Proctor en Segovia: Desert by the Sea and Ancient Traditions in Old Castile

Posted by Ryan Graumann

04/28/2015
Proctor en Segovia students explore a fortification near Cartagena
In this update from Proctor en Segovia Spring 2015, students journey along the Mediterranean coast, starting in Cartagena and ending in Málaga. On the way they experience ancient cities, Spanish Civil War fortifications, the “produce basket” of Europe, unspoiled and protected coastline, and a bustling, modern shipping and tourism hub with a Moorish past. Back in Segovia, students observe traditional Castilian Semana Santa processions. Afternoons are filled with activities in the community, metal arts classes, and (often much-needed) yoga!
 
Proctor en Segovia in Cartagena’s Roman theater
Cartagena, one of the Iberian peninsula’s oldest continuously inhabited cities, still, in 2015, contains traces of Mediterranean empires since fallen: Carthage, Rome, and Byzantine. Here students visit the Roman theater of Carthago Nova. Photo credit: Maddie Lidbeck
 
Proctor en Segovia in Cartagena
Photo credit: Maddie Lidbeck
 
As the train commences we are launched to a sudden start, and my heart begins to beat at an exhilarating speed. I gaze out the window only to see my surroundings moving faster than my heart was beating. I become skittish. My apprehension continues as I glance over screen that says we are traveling at 200 kilometers.

We traveled from Segovia to Madrid in less than thirty minutes. After a long, unnerving day we made it to Cartagena where we were welcomed by palm trees and gratifying weather. Cruising down the street was breathtaking. We were surrounded by oceanside balconies, fancy restaurants and plenty of people that seemed just as delighted as I was about the weather. We were exposed to aesthetically pleasing architecture throughout the whole excursion. The Cathedral in Málaga was by far the most intriguing structure I have yet to see in Spain. The gothic style church was filled with charming wooden carvings and high vaulted ceilings. The outside of the church was covered by a verdant garden in which there were statues and pieces of art relating to the church and its history.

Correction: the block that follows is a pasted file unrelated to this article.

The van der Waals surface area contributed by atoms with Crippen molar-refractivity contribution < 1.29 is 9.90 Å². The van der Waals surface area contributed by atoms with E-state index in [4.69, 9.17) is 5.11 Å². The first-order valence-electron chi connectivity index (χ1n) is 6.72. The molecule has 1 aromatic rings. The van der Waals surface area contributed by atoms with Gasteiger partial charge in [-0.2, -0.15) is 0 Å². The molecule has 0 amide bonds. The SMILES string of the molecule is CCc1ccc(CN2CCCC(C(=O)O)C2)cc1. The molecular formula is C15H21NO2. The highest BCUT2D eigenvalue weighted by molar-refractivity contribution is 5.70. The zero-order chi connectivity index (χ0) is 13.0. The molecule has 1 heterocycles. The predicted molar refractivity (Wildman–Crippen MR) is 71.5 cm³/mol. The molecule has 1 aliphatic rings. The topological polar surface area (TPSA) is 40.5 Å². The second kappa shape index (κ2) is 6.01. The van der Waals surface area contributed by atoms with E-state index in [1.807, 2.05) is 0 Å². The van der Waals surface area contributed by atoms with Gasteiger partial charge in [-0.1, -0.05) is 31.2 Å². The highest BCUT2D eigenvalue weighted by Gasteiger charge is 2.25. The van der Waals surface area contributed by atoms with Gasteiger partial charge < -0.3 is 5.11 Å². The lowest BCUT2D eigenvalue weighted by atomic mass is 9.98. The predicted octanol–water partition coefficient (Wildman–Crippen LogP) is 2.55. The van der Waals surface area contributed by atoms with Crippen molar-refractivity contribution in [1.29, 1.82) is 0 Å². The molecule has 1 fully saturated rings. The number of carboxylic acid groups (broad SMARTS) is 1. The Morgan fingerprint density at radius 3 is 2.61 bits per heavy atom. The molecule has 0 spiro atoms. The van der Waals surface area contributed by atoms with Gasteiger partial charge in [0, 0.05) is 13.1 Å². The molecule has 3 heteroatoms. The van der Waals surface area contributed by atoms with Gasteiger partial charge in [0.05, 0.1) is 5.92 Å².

~ Niko Price
 
Proctor en Segovia in Cartagena
Near Cartagena’s 20th century outdoor theater pavos reales abound. Photo credit: Maddie Lidbeck 
 
Proctor en Segovia students explore a fortification near Cartagena
From Cartagena we drive south and then turning the corner west hugging Spain’s Mediterranean coast. Photo credit: Myles Arkins
 
Proctor en Segovia students explore a fortification near Cartagena
The contrast between deep Mediterranean blue and cinnamon-colored cliffs is periodically interrupted by 18th and 20th century fortresses.
 
Proctor en Segovia students explore a fortification near Cartagena
This is Batería de los Castillitos.  It is not too difficult to imagine Republican forces firing shells from these massive canons in a futile attempt to protect Cartagena’s harbor from Franco’s Nationalist forces.
 
Proctor en Segovia students explore a fortification near Cartagena
The Northeast coast of New England is quite gorgeous, but for anyone who has seen the Mediterranean coast of Spain, they must know that nothing can compare. There are sheer drop off cliffs of pristine golden rock. The mountains rise immediately from the edge of the sea, grand enough to convince anyone they were sitting on the edge of world. Despite the constant wind that followed us along the eastern and southern coast of Iberia, it would be impossible to say we didn’t enjoy our time. We hiked (briefly) to a hidden beach, ate lunch on a gorgeous pebble beach and swam in the cold Mediterranean water, and explored the marble walking roads of vibrant Malaga. There are not enough words to capture our brief trip, but can easily be described as extraordinary.

~ Hal Ford
 
Proctor en Segovia travels to Almería province in Andalucía
We arrive at our casa rural in Almería, Spain’s desert by the sea.  
 
Proctor en Segovia travels to Almería province in Andalucía
This Spanish province is a fascinating (and sometimes alarming) union of Natural Park preserve, intensive agriculture, drought, beauty, ancient legacies and new arrivals.